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Afterburn, Willie Cole: selected works 1997-2004

September 18 - December 22, 2004

In his assemblage, installation, and wall works, Willie Cole (b. 1955) transforms ordinary, domestic objects such as hair dryers, bicycle parts, irons and ironing boards, high-heeled shoes, and lawn jockeys into powerful works embedded with references to the African-American experience and inspired by West African religion, mythology, and culture. The appropriation of discarded mass-produced American products, objects that have themselves acquired a "pre-history" through their earlier handling and use, become the raw material of Cole's creations. Drawing on his personal experience and collective cultural histories, his work is a playful, inquisitive, and intelligent approach to synthesizing the physical and spiritual worlds.

The steam iron is certainly the single-most important icon in Cole's visual vocabulary. Within American culture, the iron is indicative of the house servant role of women of color and emblematic of domesticity in general. Iron is also a metal associated with industry and mass-production. In West Africa, the iron takes on male rather then female associations. In the Yoruba culture, for example, Ogun, the god of iron and war, is the patron deity representing male power, weapons, and fertility. He serves all who use metal in their occupations such as blacksmiths and warriors. Cole's playful approach to the iron as a symbol and object has resulted in a litany of creative works, both sculptural and two-dimensional. For him, the imprint of an iron "point up" is equivalent to a face and references African masks (as seen in a series of Iris prints from 2002); "point down" it takes on the form of a shield.

Using the iron as a mark-making tool, Cole has used the steam iron to imprint or "scorch" canvases, using the readily-identifiable iron shape to create beautiful and haunting patterns reminiscent of Andinkra stamped cloth, flowers, random patterning, and even to suggest the interior diagram of a slave ship. In Ghana, it is the men who imprint cloth with stamps of varying symbols, each with a specific meaning. In addition to presenting his canvases as a painting, Cole has also shaped the canvas onto ironing boards. Like the iron, ironing boards are doubly meaningful for Cole based on its orientation: placed vertically it is as a shield, horizontally, it is the visual equivalent of a boat.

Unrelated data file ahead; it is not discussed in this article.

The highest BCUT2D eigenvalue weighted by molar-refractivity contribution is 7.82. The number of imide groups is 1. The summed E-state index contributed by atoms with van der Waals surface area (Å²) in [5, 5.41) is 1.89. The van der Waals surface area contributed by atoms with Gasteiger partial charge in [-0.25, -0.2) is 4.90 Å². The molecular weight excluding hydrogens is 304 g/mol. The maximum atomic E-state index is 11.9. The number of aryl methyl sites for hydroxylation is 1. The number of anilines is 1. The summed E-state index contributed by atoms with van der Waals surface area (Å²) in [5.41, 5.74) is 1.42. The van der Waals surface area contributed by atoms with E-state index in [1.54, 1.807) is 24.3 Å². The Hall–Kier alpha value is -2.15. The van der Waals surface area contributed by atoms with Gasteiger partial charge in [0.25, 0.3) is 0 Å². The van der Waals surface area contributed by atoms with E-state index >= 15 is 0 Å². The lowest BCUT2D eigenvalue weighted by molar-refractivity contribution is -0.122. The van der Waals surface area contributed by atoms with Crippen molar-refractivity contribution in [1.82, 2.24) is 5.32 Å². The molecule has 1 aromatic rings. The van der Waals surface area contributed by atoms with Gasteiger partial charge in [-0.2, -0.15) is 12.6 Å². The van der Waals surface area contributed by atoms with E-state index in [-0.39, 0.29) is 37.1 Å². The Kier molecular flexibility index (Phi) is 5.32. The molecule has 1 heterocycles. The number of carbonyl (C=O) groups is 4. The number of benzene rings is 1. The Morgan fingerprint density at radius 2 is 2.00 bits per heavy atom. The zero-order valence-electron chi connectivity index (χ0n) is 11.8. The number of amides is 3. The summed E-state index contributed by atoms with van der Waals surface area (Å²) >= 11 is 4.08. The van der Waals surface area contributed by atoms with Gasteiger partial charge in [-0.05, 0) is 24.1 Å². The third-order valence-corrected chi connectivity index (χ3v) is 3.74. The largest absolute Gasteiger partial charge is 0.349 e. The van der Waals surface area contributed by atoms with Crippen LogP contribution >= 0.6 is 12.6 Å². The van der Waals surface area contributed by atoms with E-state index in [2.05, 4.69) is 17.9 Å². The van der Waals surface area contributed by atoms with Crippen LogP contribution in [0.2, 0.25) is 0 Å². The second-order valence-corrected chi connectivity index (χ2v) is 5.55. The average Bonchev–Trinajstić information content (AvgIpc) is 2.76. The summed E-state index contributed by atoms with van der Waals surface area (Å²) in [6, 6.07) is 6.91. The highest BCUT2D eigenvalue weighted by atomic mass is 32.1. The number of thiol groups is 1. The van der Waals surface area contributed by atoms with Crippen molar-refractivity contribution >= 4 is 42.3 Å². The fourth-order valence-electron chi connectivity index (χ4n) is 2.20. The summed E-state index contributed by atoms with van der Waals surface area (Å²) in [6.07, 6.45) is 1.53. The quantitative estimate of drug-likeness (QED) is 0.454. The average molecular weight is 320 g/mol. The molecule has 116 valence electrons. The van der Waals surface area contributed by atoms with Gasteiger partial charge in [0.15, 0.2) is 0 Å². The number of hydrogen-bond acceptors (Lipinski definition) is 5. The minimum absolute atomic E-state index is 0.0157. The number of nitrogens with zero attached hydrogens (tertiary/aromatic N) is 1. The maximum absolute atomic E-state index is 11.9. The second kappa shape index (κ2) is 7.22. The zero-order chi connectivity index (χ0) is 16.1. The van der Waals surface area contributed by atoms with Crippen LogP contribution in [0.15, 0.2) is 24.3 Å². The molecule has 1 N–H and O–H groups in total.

In the Bambara culture of West Africa, the antelope holds special significance as a mystical animal important in agricultural festivities. It is represented by "tji wara" (which means "working animal") and was important to increasing the fertility of the fields for a bountiful harvest. Cole's hybrids of bicycle parts are poetic and lyrical manifestations of both male and female (the female form is always presented in association with a child) tji wara.

One of several installations that Cole has created is the recent To Get To The Other Side (2001). It presents a large floor mounted chess board on which game pieces comprised of embellished and transformed lawn jockeys are placed. A powerful work, To Get To the Other Side comments on the historical origins of the Jockey Boy statue as a revolutionary war memorial figure while simultaneously referring to Cole's inference that it is a contemporary stand in for the Yoruba God Elegba. Embellished with senses of hidden power or "ashe," each of Cole's jockeys becomes a unique fetishistic experience. "In tribal art mystery and secrecy become visual signifiers and unleash magical and spiritual speculation in the minds of its viewers," says Cole. "That's ashe... and that's getting to the other side".

  • Funded in part by the Elizabeth Firestone Graham Foundation, the Norton Family Foundation, UW President's Advisory Council for Minorities' and Women's Affairs (PACMWA), UW Cultural Outreach, UW Art Department, National Advisory Board of the UW Art Museum, Wyoming Public Radio, the National Endowment for the Arts, and the Wyoming Arts Council through the National Endowment for the Arts and the Wyoming State Legislature.


Left: Branded Irons, 2000, 4 scorched plywood panels, 84 x 84 in/213.5 x 213.5 cm, lent by Alexander and Bonin, New York, Photo: Orcutt & Van Der Putten, courtesy of Alexander and Bonin, New York

Center: D-Force tji wara ST, 2002, bicycle parts, 27 x 29.5 in/68.5 x 75 cm, lent by Alexander and Bonin, New York, Photo courtesy of Alexander and Bonin, New York

Right: Chewa 600, 1997, bamboo, wood, jute, rope, and straw, 40 x 61 x 30 in/101.5 x 154.9 x 76 cm, collections of Eileen Harris-Norton and Peter Norton, Santa Monica, Photo courtesy of Alexander and Bonin, New York

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